Secret Unit of DEA Gathers Information on Americans, Doesn't Tell Judges

| by Michael Allen
article imagearticle image

A secret unit of the U.S. Drug Enforcement Administration (DEA) is reportedly using an enormous telephone database, intelligence intercepts and wiretapping to criminally investigate Americans.

The Special Operations Division (SOD) distributes the confidential information to DEA agents across America. SOD is comprised of employees of the FBI, CIA, NSA, Internal Revenue Service and the Department of Homeland Security, notes (video below).

According to government documents obtained by Reuters, these cases rarely include U.S. security issues, but rather drugs. DEA agents are instructed not to tell anyone about SOD, including judges and prosecutors.

The government documents instruct DEA agents to recreate their own investigation, after using confidential info from SOD.

"I have never heard of anything like this at all," said Nancy Gertner, a Harvard Law School professor who served as a federal judge from 1994 to 2011. "It is one thing to create special rules for national security. Ordinary crime is entirely different. It sounds like they are phonying up investigations."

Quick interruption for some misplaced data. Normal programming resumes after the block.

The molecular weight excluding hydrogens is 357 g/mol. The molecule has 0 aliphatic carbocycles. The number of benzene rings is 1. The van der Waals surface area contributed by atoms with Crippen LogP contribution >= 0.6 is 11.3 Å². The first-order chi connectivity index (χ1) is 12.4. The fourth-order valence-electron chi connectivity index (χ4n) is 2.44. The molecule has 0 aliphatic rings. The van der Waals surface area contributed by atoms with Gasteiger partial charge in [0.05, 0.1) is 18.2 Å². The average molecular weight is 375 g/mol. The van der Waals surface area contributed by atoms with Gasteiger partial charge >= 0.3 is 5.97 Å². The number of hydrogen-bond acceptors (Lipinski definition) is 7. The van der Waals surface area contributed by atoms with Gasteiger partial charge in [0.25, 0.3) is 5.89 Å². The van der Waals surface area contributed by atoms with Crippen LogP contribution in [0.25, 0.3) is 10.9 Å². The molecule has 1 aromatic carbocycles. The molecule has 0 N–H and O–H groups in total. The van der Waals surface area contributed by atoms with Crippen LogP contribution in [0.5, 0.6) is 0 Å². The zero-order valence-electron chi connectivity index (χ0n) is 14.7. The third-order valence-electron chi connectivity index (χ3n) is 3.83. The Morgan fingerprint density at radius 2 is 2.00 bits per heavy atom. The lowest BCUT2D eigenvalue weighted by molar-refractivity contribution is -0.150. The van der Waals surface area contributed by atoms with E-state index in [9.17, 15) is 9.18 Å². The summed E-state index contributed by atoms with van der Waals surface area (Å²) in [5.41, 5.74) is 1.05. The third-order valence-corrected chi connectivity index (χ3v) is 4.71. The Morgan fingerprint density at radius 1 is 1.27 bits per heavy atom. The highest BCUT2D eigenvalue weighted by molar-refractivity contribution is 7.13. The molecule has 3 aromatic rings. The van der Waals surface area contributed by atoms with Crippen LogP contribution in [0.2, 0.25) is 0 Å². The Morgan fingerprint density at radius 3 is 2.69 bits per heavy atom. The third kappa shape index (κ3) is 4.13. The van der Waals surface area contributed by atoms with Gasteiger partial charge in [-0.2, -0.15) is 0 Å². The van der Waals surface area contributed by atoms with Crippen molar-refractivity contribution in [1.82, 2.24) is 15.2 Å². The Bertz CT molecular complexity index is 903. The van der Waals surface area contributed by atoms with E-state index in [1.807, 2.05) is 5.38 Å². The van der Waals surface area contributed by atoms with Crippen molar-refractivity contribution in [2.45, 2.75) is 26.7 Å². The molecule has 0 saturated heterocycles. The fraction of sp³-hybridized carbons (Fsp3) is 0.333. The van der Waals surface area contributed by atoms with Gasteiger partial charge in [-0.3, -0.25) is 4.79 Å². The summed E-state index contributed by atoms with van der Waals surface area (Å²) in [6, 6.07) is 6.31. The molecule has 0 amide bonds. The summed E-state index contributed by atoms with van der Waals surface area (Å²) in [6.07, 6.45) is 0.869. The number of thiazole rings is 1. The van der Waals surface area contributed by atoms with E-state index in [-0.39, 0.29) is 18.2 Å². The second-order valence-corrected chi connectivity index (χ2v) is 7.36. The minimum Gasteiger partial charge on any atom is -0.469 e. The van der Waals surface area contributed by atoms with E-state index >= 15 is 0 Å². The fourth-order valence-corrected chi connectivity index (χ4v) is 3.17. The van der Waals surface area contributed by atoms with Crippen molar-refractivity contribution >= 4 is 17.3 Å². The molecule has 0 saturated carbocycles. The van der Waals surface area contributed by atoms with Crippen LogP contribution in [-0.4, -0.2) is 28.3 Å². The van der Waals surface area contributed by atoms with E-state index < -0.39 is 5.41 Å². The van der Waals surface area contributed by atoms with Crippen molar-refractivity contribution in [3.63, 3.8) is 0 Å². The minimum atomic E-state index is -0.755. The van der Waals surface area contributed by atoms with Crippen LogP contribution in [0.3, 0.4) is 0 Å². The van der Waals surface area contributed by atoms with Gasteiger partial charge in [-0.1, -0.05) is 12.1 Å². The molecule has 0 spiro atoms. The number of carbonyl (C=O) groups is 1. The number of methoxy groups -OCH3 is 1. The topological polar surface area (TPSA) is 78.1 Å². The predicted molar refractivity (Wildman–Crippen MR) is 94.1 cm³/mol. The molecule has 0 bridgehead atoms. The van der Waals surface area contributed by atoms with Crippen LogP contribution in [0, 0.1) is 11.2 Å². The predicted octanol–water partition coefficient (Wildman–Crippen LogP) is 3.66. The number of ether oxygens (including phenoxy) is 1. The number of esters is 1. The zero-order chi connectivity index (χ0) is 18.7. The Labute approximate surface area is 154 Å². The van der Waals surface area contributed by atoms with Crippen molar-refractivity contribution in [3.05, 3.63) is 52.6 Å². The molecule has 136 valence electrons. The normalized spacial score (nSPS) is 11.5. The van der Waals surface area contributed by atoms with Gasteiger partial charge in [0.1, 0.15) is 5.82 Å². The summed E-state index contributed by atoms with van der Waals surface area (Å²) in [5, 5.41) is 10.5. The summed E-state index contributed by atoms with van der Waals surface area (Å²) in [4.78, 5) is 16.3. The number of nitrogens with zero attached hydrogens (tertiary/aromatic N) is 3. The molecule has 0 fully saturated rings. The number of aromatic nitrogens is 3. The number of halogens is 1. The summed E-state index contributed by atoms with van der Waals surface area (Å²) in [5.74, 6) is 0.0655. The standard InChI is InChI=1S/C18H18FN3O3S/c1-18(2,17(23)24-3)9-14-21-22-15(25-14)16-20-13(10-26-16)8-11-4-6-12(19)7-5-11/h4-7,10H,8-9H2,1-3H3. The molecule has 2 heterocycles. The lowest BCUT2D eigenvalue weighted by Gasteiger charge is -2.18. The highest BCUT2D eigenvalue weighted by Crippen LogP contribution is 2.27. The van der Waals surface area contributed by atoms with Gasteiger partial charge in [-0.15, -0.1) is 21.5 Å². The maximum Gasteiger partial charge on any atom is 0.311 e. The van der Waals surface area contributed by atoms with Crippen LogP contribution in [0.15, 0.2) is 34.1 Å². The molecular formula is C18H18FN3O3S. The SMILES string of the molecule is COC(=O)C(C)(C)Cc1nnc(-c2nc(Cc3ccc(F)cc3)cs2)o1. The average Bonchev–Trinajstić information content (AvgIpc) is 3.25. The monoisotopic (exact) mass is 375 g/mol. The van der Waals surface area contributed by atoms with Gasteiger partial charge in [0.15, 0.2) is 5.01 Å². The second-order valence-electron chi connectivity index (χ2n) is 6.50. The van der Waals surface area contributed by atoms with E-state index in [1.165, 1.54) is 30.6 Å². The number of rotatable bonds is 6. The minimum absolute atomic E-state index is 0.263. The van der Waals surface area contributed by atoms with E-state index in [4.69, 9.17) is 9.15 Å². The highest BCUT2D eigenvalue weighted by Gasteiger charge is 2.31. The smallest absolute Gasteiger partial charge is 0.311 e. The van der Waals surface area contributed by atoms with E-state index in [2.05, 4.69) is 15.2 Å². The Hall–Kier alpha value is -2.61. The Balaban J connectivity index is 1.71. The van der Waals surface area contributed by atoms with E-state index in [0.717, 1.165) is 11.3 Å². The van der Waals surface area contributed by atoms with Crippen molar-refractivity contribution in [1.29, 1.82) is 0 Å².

The Department of Justice, which oversees the DEA, declined to comment.

However, a former federal agent told Reuters: "You'd be told only, ‘Be at a certain truck stop at a certain time and look for a certain vehicle.' And so we'd alert the state police to find an excuse to stop that vehicle, and then have a drug dog search it."

After an arrest was made, the DEA would pretend their "investigation" began with the traffic stop, not with the information from SOD. This process is called "parallel construction."

"Parallel construction is a law enforcement technique we use every day," said an unidentified DEA official. "It's decades old, a bedrock concept."

However, the U.S. has not had the electronic level of spying available on its own citizens for decades, but only since 2001 when President Bush signed the Patriot Act and funded the NSA.

Sources: Reuters and